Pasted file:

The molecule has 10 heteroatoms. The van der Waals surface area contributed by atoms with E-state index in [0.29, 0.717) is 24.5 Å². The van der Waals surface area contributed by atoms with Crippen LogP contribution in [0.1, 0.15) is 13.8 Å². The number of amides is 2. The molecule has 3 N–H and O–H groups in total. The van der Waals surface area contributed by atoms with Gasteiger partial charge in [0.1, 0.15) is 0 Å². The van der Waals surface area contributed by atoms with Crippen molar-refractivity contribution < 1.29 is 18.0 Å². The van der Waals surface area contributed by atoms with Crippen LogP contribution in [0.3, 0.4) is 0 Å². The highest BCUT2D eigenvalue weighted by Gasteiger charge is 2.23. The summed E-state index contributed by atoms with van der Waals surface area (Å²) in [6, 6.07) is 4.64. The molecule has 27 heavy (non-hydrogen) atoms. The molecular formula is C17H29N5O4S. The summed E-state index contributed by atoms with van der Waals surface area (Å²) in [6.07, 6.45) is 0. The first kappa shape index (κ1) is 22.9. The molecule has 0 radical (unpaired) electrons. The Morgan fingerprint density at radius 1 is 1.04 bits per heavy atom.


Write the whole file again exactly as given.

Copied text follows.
The molecule has 10 heteroatoms. The van der Waals surface area contributed by atoms with E-state index in [0.29, 0.717) is 24.5 Å². The van der Waals surface area contributed by atoms with Crippen LogP contribution in [0.1, 0.15) is 13.8 Å². The number of amides is 2. The molecule has 3 N–H and O–H groups in total. The van der Waals surface area contributed by atoms with Gasteiger partial charge in [0.1, 0.15) is 0 Å². The van der Waals surface area contributed by atoms with Crippen molar-refractivity contribution < 1.29 is 18.0 Å². The van der Waals surface area contributed by atoms with Crippen LogP contribution in [0.3, 0.4) is 0 Å². The highest BCUT2D eigenvalue weighted by Gasteiger charge is 2.23. The summed E-state index contributed by atoms with van der Waals surface area (Å²) in [6, 6.07) is 4.64. The molecule has 27 heavy (non-hydrogen) atoms. The molecular formula is C17H29N5O4S. The summed E-state index contributed by atoms with van der Waals surface area (Å²) in [6.07, 6.45) is 0. The first kappa shape index (κ1) is 22.9. The molecule has 0 radical (unpaired) electrons. The Morgan fingerprint density at radius 1 is 1.04 bits per heavy atom.